This is from a podcast on Drupal. In this episode, they discuss various types of documentation in an organisation and on a project. This particularly appealed to me as it is something I am actively focused on at work at the moment. I have my own ideas but it was very useful to listen to their ideas as well which helped me structure my thoughts better. If you are on the fence about the value of documentation, do listen to this and see why you need it and how you go about it.

In researching around this, I also looked at what could be similar to Github’s issue templates for Gitlab (we use Gitlab at work) and found documentation related to this. It is not exactly the same and it is better in some ways and worse in others, but it’s definitely a start.

A year of completed posts without misses

Okay, that title wasn’t really descriptive. Let’s fix that–Assumptive Goal Setting. This is from an episode of Manager Tools podcast where they discuss the importance of goals and how do you set goals that motivate completion rather than intimidate. In my opinion, the theme centres around this:

You don’t predict the future. You invent it.

Assumptive goals look like things you have already done, not planning to do. For example, rather than say “We will increase the test coverage to 80%”, say “We have increased the test coverage to 80%.”

When setting assumptive goals, don’t worry about how to do it. Don’t put the “how” at the centre of your attention. Essentially, separate the goal from the “action”. This doesn’t limit creativity and helps visualise strategies to fulfil that goal because, in your mind, you have already completed the goal and it is not a fantastical possibility anymore. It is a fact of real-life what has already happened. They also discuss other tricks related to visualisation which sound really interesting. Picture completing the goals. Picture achieving the objectives. Picture getting the raise. Picture the look on your spouse’s face. Picture all of that. Build a firm picture of the future we want.

For some reason, the way the brain works, imagining the future is much harder than reliving the past. So, assume that you have already completed the goals. Then ask, what did we do to get here?

Searching for a better search

In an internal webinar this week at work, we discussed Algolia and how to integrate it with Drupal. The webinar discussed a project where we integrate this with Drupal to index product data and show it rapidly on the front-end by directly talking to Algolia from the front-end, which was built with React. The webinar was moderately detailed but the really impressive part of it was the search speed. It is highly encouraging to look at Algolia integration for future projects.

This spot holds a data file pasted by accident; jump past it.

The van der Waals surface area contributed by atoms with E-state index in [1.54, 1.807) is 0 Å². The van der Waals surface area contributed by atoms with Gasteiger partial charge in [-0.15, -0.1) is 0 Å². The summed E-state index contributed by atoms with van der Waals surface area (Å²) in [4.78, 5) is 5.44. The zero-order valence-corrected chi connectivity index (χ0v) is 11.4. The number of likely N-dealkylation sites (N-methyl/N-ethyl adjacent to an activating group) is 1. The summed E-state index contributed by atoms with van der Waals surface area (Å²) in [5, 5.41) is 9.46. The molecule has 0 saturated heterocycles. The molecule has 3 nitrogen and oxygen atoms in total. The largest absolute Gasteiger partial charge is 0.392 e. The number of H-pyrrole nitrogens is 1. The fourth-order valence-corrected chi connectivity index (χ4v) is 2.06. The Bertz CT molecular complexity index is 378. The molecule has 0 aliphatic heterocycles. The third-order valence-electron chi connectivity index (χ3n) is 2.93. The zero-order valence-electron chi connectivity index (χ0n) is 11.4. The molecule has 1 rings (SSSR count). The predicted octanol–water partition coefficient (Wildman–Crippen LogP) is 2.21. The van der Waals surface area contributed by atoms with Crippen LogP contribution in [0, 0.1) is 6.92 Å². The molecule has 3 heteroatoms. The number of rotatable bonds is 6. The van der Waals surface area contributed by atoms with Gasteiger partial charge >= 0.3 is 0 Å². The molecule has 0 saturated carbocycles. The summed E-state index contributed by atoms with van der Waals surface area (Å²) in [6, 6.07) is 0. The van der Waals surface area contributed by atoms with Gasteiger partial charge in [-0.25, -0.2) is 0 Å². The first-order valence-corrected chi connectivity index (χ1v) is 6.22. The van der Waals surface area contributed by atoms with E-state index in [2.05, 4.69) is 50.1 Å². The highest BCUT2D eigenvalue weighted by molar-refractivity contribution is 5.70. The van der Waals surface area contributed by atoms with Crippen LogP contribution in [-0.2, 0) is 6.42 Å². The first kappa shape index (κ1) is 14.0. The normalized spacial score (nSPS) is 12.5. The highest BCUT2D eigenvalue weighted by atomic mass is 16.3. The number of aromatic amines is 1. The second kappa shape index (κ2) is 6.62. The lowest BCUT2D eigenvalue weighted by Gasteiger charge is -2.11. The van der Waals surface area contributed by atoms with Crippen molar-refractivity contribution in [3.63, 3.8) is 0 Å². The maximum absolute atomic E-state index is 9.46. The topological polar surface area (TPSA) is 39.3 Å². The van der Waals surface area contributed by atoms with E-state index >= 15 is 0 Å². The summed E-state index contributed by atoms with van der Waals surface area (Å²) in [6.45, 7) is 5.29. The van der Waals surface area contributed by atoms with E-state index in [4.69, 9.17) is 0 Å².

PHP 7.4

In a PHP meetup in Toronto yesterday, we looked at new features in PHP 7.4. I knew some of them and learnt about others, like numeric separators with literals (writing 100_000_000, which is the same as 100000000, but more readable), weak references (niche use-case which would be used by library authors but would help everybody), arrow functions, and unpacking arrays inside arrays (no more array_merge, maybe 🙂). It was fun to meet new people and the discussions were enlightening and fun. I am looking forward to the next meetup there.


In a Practical AI episode (essentially a round-up of the year’s notable AI news), I found out about transformer models for NLP called Huggable Face. As I mentioned in the section on bots above, this is something I am interested in and I am very excited to get started with either this or spacy to start doing more of this. One of these days…

This also reminded me of an earlier episode where they discussed the environmental impact of deep learning or AI. There was one example where they found that training a large model (was it BERT?) resulted in carbon emissions equal to that from five cars for their whole life. That’s a jaw-dropping amount of carbon emissions and makes us think more of why it is important to think about efficiency in training these models.


Last thing for this week: I just found from a Syntax episode about Pika. The episode covered what it is in more detail which, if I understood it correctly, is a modern package manager designed from ground-up that utilizes the current web development standards in using JavaScript modules. This addresses the complexities in bundlers and the modular system in Node replacing it with what is more directly supported in browsers. Listen to the episode for more details because I clearly didn’t do a good job of describing it. I am trying to understand it better myself.

That’s a wrap. If you read this far, thank you!